ISSN (Print) - 0012-9976 | ISSN (Online) - 2349-8846

MigrationSubscribe to Migration

Tribal Migrant Women as Domestic Workers in Mumbai

Focusing on female migrant domestic workers from Jharkhand, this article looks at their lives before and after migration. Jharkhand witnesses heavy migration and mobility to cities like Delhi, Mumbai and Kolkata, especially female migration. Girls and young women coming from marginalised communities migrate through different means and organisations like placement agencies, religious institutions or with the help of friends or relatives. Most of them get into the unorganised sector such as domestic work. Lack of social security measures continues to be a major challenge and a source of distress for these workers.

Nursing Labour Markets

Rethinking Unequal Exchange: The Global Integration of Nursing Labour Markets by Valiani Salimah (Toronto: University of Toronto Press), 2012; pp 197 +xviii, $27.95.

Music Mania in Small-town Bihar

There has been little academic attention on the rise and spread of the Bhojpuri music industry in Bihar and eastern Uttar Pradesh. This article tries to size up the industry both in terms of its growing economy as well as significance as a platform for the development of a new form of cultural identity. Based on intensive field-based research covering over 80 artists and other participants of this industry all across the region and cities like Mumbai and Delhi, it argues that a new form of vernacular identity is being formed in the interstices of migration, remittances, secularisation and globalisation.

Localisation as an Alternative to Globalisation?

Instead of the isolation or quasi-isolation of 'localisation', what is needed is to change the terms on which the local of the developing world interacts with the global.

Stagnation and Revival of Kerala Economy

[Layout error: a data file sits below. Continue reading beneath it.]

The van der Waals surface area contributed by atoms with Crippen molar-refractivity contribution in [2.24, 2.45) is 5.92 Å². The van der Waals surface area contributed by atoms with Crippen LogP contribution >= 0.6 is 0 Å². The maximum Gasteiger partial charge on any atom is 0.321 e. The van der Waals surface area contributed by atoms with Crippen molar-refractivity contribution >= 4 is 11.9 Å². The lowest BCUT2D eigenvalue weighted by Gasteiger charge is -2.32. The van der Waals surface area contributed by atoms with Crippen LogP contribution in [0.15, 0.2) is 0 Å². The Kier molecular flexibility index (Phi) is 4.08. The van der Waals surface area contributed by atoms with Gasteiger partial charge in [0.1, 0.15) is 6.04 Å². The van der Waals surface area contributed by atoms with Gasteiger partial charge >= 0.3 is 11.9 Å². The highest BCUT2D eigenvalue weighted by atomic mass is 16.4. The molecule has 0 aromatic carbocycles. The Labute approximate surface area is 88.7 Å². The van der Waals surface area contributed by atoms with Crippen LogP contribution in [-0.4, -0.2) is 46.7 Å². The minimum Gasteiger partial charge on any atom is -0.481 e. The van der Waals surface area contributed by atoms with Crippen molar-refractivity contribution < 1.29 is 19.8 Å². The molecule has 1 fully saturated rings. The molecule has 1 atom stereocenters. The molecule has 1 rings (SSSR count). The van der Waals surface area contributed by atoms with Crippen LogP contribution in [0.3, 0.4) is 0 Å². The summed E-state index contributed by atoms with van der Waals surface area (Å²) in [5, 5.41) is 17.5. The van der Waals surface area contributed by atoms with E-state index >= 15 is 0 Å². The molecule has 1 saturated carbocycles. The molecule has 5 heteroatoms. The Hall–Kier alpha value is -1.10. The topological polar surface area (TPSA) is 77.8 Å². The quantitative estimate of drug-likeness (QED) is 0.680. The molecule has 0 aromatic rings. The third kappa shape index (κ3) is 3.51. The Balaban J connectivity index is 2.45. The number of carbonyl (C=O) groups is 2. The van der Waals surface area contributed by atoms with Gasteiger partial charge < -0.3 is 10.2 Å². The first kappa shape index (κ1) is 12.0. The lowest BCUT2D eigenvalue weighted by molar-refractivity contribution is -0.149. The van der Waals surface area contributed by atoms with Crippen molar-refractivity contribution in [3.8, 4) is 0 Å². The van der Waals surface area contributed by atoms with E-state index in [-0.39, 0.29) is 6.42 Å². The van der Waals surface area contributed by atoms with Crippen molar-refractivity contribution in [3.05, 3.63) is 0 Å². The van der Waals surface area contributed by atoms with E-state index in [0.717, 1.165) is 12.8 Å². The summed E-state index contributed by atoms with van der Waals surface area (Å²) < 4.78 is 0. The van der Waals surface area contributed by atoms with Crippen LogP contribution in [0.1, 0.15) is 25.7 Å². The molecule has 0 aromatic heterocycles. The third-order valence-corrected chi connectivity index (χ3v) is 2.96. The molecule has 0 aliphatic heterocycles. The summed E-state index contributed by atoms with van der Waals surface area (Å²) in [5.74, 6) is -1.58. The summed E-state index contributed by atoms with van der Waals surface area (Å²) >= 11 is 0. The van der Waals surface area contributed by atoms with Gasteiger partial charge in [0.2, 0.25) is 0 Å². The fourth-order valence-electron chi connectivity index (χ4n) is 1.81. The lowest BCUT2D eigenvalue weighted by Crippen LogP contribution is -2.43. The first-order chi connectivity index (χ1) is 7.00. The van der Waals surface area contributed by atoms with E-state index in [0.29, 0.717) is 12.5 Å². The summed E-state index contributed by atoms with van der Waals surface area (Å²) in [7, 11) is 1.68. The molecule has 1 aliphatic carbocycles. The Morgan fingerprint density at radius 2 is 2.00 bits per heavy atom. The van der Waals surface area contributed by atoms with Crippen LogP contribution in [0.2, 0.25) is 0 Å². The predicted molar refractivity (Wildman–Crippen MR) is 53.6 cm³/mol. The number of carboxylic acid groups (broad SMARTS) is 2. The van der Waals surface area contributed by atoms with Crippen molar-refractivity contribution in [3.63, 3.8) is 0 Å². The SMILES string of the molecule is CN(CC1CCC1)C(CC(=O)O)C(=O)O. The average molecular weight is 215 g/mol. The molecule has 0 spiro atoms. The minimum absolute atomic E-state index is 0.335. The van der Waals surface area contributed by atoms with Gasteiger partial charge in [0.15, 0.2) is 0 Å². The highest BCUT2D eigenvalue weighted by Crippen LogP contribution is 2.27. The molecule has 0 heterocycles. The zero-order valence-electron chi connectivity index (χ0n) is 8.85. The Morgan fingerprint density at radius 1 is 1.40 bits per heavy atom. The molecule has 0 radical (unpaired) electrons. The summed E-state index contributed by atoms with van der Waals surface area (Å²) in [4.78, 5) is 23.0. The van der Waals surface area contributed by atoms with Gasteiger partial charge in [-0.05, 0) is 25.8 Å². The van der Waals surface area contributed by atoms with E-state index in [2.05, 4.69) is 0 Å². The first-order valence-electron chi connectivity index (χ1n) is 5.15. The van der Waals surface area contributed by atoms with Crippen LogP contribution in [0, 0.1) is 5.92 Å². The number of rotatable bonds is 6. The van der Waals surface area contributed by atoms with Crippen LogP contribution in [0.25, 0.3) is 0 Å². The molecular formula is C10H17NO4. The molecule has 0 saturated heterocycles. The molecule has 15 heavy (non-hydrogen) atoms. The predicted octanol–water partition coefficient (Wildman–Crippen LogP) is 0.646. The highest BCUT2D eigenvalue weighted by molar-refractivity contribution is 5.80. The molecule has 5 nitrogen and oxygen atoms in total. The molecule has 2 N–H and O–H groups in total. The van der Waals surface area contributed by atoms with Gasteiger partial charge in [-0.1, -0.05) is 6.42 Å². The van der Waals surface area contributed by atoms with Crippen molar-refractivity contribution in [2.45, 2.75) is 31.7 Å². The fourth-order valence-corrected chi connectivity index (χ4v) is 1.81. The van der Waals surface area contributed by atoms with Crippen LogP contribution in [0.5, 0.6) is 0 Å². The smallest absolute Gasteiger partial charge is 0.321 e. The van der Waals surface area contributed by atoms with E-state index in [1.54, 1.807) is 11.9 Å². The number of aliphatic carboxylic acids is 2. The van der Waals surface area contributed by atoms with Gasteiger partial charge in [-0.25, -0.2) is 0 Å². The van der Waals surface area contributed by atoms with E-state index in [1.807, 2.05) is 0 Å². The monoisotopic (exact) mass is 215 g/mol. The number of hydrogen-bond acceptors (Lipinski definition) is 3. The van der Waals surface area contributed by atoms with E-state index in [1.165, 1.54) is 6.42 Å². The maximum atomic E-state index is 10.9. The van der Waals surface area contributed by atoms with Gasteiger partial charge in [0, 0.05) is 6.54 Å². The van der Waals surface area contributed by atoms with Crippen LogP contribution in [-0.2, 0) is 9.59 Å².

The existing literature treats the migration-remittances phenomenon as something which has tended to moderate the influence of the crisis in the Kerala economy since mid-1970s. In sharp contrast, the present paper is an attempt to bringing in the question of migration and remittances to its rightful place within the structure of the regional economy. The study attributes the stagnation in the commodity producing sectors since the mid-1970s to the 'resource movement effect' and 'spending effect' associated with the migration-remittances boom.

Everyday Life of the Subaltern

Rewriting the Language of Politics: Kisans in Colonial Bihar by Arun Kumar; Manohar, 2001; pp 234, Rs 475.

Migration to Democratic South Africa

Since the 19th century, South Africa's economy has been sustained by the migration of cheap labour from neighbouring countries. But the end of apartheid, the consequent search for a new national identity and the accompanying tensions of a nation in transition have also fuelled deep suspicion and hostility against such migrants, who are now viewed increasingly as 'aliens'.

What Ails Kerala's Economy:A Sectoral Exploration

The `Kerala model' of development has been facing a serious crisis due to low growth, high cost, low productivity, low investment and low employment in the state economy. This paper analyses the performance of major sectors of the state economy, such as agriculture, industry and the financial sector, during the past two decades and brings out the problems they confront. The paper highlights the lack of a development strategy in Kerala for growth and employment generation.

Migration of Rural Artisans

A recent field study in two north Indian districts belies certain long-standing beliefs concerning migration of rural artisans to urban areas. As observed over a certain period, there has been little incidence of such migration. While this may assist the preservation of traditional craftsmanship, state and civil society alike need to develop fresh perspectives to nurture and hone rural talent.

India-Bangladesh Relations : Sensitive Phase

Fears of being swamped by infiltrators from Bangladesh have been aired time and again by parties across the political spectrum in the north-east. With the swearing in of Khaleda Zia as Bangladesh’s new PM at the head of a BNP-led four-party coalition, the nervousness has increased, reinforced by reports of apprehension among minorities in Bangladesh who have traditionally voted for Sheikh Hasina’s Awami League which was defeated in these elections. A number of Hindus, including Awami League workers and leaders, are believed to have crossed over to Tripura apprehending the hostility of the BNP and its allies.

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